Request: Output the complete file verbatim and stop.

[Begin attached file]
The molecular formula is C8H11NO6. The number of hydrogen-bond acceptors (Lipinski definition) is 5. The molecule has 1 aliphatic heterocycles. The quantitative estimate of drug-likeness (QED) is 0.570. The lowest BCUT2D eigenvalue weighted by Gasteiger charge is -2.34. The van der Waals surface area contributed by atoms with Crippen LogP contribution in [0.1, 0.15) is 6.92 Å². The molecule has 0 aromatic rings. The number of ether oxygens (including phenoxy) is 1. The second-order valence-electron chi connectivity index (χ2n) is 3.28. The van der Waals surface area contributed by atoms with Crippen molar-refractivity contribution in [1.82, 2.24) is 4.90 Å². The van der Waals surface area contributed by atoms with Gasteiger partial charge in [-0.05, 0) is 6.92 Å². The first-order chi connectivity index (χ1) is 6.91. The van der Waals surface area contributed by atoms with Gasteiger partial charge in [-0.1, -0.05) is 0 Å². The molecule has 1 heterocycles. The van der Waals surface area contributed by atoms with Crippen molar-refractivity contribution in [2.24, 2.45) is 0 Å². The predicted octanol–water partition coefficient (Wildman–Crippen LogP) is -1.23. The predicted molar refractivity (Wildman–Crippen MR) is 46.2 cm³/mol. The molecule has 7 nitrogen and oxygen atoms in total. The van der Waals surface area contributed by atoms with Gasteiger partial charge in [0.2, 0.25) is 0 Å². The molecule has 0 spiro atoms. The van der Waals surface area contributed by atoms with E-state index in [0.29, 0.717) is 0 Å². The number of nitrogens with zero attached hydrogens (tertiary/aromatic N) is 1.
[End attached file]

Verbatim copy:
The molecular formula is C8H11NO6. The number of hydrogen-bond acceptors (Lipinski definition) is 5. The molecule has 1 aliphatic heterocycles. The quantitative estimate of drug-likeness (QED) is 0.570. The lowest BCUT2D eigenvalue weighted by Gasteiger charge is -2.34. The van der Waals surface area contributed by atoms with Crippen LogP contribution in [0.1, 0.15) is 6.92 Å². The molecule has 0 aromatic rings. The number of ether oxygens (including phenoxy) is 1. The second-order valence-electron chi connectivity index (χ2n) is 3.28. The van der Waals surface area contributed by atoms with Crippen molar-refractivity contribution in [1.82, 2.24) is 4.90 Å². The van der Waals surface area contributed by atoms with Gasteiger partial charge in [-0.05, 0) is 6.92 Å². The first-order chi connectivity index (χ1) is 6.91. The van der Waals surface area contributed by atoms with Gasteiger partial charge in [-0.1, -0.05) is 0 Å². The molecule has 1 heterocycles. The van der Waals surface area contributed by atoms with Crippen molar-refractivity contribution in [2.24, 2.45) is 0 Å². The predicted octanol–water partition coefficient (Wildman–Crippen LogP) is -1.23. The predicted molar refractivity (Wildman–Crippen MR) is 46.2 cm³/mol. The molecule has 7 nitrogen and oxygen atoms in total. The van der Waals surface area contributed by atoms with Gasteiger partial charge in [0.2, 0.25) is 0 Å². The molecule has 0 spiro atoms. The van der Waals surface area contributed by atoms with E-state index in [0.29, 0.717) is 0 Å². The number of nitrogens with zero attached hydrogens (tertiary/aromatic N) is 1.